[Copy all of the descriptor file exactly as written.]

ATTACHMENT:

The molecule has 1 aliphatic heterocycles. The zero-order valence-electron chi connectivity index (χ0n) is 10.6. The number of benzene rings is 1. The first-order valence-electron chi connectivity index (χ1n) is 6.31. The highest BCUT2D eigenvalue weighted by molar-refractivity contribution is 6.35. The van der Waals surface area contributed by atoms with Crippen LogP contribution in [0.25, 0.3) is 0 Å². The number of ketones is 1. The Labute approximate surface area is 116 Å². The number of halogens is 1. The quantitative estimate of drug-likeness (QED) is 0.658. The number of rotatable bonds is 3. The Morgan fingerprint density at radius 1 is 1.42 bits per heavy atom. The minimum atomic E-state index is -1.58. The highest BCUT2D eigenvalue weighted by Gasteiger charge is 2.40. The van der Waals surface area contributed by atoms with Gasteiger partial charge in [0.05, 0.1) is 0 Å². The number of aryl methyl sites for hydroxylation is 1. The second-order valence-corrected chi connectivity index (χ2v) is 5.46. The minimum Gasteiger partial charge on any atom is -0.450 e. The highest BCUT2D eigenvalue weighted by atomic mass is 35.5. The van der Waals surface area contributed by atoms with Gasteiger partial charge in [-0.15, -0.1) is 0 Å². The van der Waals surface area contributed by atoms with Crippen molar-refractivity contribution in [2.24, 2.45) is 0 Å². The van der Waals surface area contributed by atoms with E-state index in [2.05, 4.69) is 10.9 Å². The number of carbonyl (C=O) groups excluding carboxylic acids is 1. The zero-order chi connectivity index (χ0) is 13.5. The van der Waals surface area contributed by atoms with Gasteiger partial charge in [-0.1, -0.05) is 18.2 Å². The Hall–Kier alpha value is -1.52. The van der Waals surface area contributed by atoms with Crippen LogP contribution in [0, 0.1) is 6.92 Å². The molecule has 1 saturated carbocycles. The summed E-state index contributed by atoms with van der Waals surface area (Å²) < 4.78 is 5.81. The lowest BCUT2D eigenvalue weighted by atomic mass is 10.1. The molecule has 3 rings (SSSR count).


The molecule has 1 aliphatic heterocycles. The zero-order valence-electron chi connectivity index (χ0n) is 10.6. The number of benzene rings is 1. The first-order valence-electron chi connectivity index (χ1n) is 6.31. The highest BCUT2D eigenvalue weighted by molar-refractivity contribution is 6.35. The van der Waals surface area contributed by atoms with Crippen LogP contribution in [0.25, 0.3) is 0 Å². The number of ketones is 1. The Labute approximate surface area is 116 Å². The number of halogens is 1. The quantitative estimate of drug-likeness (QED) is 0.658. The number of rotatable bonds is 3. The Morgan fingerprint density at radius 1 is 1.42 bits per heavy atom. The minimum atomic E-state index is -1.58. The highest BCUT2D eigenvalue weighted by Gasteiger charge is 2.40. The van der Waals surface area contributed by atoms with Gasteiger partial charge in [0.05, 0.1) is 0 Å². The number of aryl methyl sites for hydroxylation is 1. The second-order valence-corrected chi connectivity index (χ2v) is 5.46. The minimum Gasteiger partial charge on any atom is -0.450 e. The highest BCUT2D eigenvalue weighted by atomic mass is 35.5. The van der Waals surface area contributed by atoms with Gasteiger partial charge in [-0.15, -0.1) is 0 Å². The van der Waals surface area contributed by atoms with Crippen molar-refractivity contribution in [2.24, 2.45) is 0 Å². The van der Waals surface area contributed by atoms with E-state index in [2.05, 4.69) is 10.9 Å². The number of carbonyl (C=O) groups excluding carboxylic acids is 1. The zero-order chi connectivity index (χ0) is 13.5. The van der Waals surface area contributed by atoms with Gasteiger partial charge in [-0.1, -0.05) is 18.2 Å². The Hall–Kier alpha value is -1.52. The van der Waals surface area contributed by atoms with Crippen LogP contribution in [0, 0.1) is 6.92 Å². The molecule has 1 saturated carbocycles. The summed E-state index contributed by atoms with van der Waals surface area (Å²) < 4.78 is 5.81. The lowest BCUT2D eigenvalue weighted by atomic mass is 10.1. The molecule has 3 rings (SSSR count).